How did you get the camera?

I borrowed it from Cheryl Dunn. Which was not really a reflex so you had to look through the viewfinder on the side and set it. I think from shooting fisheye photos I was used to gauging distance. I didn’t shoot the entire thing with that camera but the whole short is a 17 minute black and white film. So that was the beginning of when I started using film and making movies. Well wait, that’s not actually true. That was the first time I made a film totally. In 1992 I helped my friend Steve Keenan whom was TM of SMA make this video Debunker. But A Love Supreme was the first thing I shot on 16mm and got me really interested in making films.

Is this your first film featuring skateboarding since A Love Supreme?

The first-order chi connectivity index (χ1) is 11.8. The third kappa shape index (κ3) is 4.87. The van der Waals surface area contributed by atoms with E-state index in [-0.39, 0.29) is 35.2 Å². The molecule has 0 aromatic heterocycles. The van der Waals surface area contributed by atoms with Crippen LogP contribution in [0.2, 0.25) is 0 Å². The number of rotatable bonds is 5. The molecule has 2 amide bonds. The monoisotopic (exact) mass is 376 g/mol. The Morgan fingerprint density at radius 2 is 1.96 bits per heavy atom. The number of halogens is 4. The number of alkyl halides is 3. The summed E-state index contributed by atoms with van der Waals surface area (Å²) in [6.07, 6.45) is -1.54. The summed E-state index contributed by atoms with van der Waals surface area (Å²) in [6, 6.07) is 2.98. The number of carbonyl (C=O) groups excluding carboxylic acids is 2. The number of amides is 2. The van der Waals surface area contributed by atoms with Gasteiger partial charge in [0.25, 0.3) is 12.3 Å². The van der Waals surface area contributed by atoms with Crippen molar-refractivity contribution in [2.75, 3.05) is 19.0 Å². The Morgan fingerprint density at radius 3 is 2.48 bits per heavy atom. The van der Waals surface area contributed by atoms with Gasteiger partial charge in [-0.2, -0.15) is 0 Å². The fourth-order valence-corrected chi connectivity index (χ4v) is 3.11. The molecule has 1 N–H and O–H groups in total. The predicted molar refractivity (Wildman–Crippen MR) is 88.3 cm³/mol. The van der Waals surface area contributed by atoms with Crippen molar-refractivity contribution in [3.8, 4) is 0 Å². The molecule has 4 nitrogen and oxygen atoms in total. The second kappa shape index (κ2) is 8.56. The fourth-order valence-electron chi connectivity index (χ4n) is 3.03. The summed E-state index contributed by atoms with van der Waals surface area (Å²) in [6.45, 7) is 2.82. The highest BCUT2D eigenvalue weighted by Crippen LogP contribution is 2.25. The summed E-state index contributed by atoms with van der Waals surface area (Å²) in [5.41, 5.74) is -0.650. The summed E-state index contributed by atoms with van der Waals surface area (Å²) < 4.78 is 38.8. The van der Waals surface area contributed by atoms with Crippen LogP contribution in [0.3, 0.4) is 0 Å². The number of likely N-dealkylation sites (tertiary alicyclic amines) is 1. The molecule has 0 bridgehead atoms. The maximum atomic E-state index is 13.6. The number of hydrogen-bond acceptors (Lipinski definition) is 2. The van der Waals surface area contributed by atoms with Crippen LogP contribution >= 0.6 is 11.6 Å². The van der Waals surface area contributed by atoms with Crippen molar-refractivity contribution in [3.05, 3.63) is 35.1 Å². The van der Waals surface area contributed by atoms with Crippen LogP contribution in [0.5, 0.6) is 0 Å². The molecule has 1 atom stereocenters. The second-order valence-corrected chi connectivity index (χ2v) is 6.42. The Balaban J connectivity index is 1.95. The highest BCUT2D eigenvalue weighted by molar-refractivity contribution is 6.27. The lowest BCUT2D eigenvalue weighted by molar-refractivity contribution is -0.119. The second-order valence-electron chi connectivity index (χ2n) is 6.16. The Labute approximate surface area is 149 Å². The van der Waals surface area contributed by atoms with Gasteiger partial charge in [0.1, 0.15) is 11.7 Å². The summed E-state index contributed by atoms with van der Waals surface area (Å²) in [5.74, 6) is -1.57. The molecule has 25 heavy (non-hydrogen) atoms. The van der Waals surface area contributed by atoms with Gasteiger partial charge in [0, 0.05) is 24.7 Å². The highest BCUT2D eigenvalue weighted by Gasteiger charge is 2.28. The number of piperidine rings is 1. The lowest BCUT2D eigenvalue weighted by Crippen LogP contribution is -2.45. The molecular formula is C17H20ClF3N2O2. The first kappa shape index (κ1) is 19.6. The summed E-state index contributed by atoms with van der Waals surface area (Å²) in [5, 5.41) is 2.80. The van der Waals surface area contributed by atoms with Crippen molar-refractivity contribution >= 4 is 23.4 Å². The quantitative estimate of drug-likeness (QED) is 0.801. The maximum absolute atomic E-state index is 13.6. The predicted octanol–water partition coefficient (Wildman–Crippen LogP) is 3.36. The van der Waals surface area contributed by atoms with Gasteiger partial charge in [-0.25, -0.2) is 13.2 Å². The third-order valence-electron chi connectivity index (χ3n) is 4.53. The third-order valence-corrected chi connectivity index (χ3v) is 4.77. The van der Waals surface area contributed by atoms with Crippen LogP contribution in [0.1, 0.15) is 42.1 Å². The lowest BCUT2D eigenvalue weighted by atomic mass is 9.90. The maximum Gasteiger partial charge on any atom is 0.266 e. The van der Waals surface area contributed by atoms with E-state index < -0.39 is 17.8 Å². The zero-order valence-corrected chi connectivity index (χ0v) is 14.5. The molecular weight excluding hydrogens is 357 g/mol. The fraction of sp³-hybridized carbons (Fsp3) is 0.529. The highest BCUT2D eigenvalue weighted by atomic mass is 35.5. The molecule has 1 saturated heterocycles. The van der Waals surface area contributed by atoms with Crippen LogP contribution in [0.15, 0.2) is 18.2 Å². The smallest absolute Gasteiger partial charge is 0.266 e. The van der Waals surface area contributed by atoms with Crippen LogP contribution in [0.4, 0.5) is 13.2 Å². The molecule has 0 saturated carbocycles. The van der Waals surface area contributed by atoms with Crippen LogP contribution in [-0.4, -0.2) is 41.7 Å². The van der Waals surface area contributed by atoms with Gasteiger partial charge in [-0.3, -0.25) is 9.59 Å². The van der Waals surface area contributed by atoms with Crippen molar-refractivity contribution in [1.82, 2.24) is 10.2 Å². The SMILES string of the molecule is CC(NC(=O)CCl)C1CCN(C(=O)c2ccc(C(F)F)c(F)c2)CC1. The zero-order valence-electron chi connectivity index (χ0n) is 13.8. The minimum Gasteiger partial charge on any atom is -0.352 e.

Yes, well I think I filmed some little bits and pieces here and there and I made my first surf film after I stopped working for skateboarder. There was a little skating in the film; I filmed Rowley skating the Staples Centre – when he first 50-50 grinded the Staples Centre.

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From the beginning, what made you decide to shoot the film on 16mm?

I’m glad you asked that question, because I just think that in this life there are so many dimensions and nuances and moods when you are anywhere when you are with people skating like the feeling of what’s happening. And I think that video really captures action, but it just lacks warmth and depth. You don’t really feel what it’s like to be in the place you know. I just think in general I’ve always hated video as it doesn’t really capture or represent life very well. I understand it’s purpose in documenting skating and people do a really good job of it, but I’ve really felt like if I’m going to spend the time to document things I want to express it on a deeper level and I think film still is way better for that than video - as far as expressing mood and tone. Who knows how long film is going to be around so I just think that while it is I’m going to continue to try and make things on film.